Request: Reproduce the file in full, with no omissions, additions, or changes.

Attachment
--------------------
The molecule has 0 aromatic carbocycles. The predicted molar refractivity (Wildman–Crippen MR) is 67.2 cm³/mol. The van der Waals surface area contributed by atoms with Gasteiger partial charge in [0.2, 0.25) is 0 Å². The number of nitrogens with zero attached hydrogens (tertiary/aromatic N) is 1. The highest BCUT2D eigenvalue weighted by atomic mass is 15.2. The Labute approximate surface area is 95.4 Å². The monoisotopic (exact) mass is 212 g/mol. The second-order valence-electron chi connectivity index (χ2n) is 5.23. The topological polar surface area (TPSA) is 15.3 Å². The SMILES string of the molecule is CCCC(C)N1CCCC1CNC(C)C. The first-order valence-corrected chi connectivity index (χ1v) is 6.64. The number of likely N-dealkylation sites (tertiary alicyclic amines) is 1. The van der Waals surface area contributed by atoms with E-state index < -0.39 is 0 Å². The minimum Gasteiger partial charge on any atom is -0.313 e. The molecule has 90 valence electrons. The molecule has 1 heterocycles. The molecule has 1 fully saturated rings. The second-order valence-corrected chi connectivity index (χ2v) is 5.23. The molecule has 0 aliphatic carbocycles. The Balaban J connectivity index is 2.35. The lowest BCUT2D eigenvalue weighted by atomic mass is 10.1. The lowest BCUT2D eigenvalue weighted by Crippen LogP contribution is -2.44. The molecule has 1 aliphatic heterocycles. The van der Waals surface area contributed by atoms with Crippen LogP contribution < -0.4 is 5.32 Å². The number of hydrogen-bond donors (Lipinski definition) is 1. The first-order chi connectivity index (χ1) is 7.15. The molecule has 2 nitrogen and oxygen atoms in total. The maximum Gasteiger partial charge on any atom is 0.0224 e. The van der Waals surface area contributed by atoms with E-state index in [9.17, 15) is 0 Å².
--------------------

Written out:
The molecule has 0 aromatic carbocycles. The predicted molar refractivity (Wildman–Crippen MR) is 67.2 cm³/mol. The van der Waals surface area contributed by atoms with Gasteiger partial charge in [0.2, 0.25) is 0 Å². The number of nitrogens with zero attached hydrogens (tertiary/aromatic N) is 1. The highest BCUT2D eigenvalue weighted by atomic mass is 15.2. The Labute approximate surface area is 95.4 Å². The monoisotopic (exact) mass is 212 g/mol. The second-order valence-electron chi connectivity index (χ2n) is 5.23. The topological polar surface area (TPSA) is 15.3 Å². The SMILES string of the molecule is CCCC(C)N1CCCC1CNC(C)C. The first-order valence-corrected chi connectivity index (χ1v) is 6.64. The number of likely N-dealkylation sites (tertiary alicyclic amines) is 1. The van der Waals surface area contributed by atoms with E-state index < -0.39 is 0 Å². The minimum Gasteiger partial charge on any atom is -0.313 e. The molecule has 90 valence electrons. The molecule has 1 heterocycles. The molecule has 1 fully saturated rings. The second-order valence-corrected chi connectivity index (χ2v) is 5.23. The molecule has 0 aliphatic carbocycles. The Balaban J connectivity index is 2.35. The lowest BCUT2D eigenvalue weighted by atomic mass is 10.1. The lowest BCUT2D eigenvalue weighted by Crippen LogP contribution is -2.44. The molecule has 1 aliphatic heterocycles. The van der Waals surface area contributed by atoms with Crippen LogP contribution < -0.4 is 5.32 Å². The number of hydrogen-bond donors (Lipinski definition) is 1. The first-order chi connectivity index (χ1) is 7.15. The molecule has 2 nitrogen and oxygen atoms in total. The maximum Gasteiger partial charge on any atom is 0.0224 e. The van der Waals surface area contributed by atoms with E-state index in [9.17, 15) is 0 Å².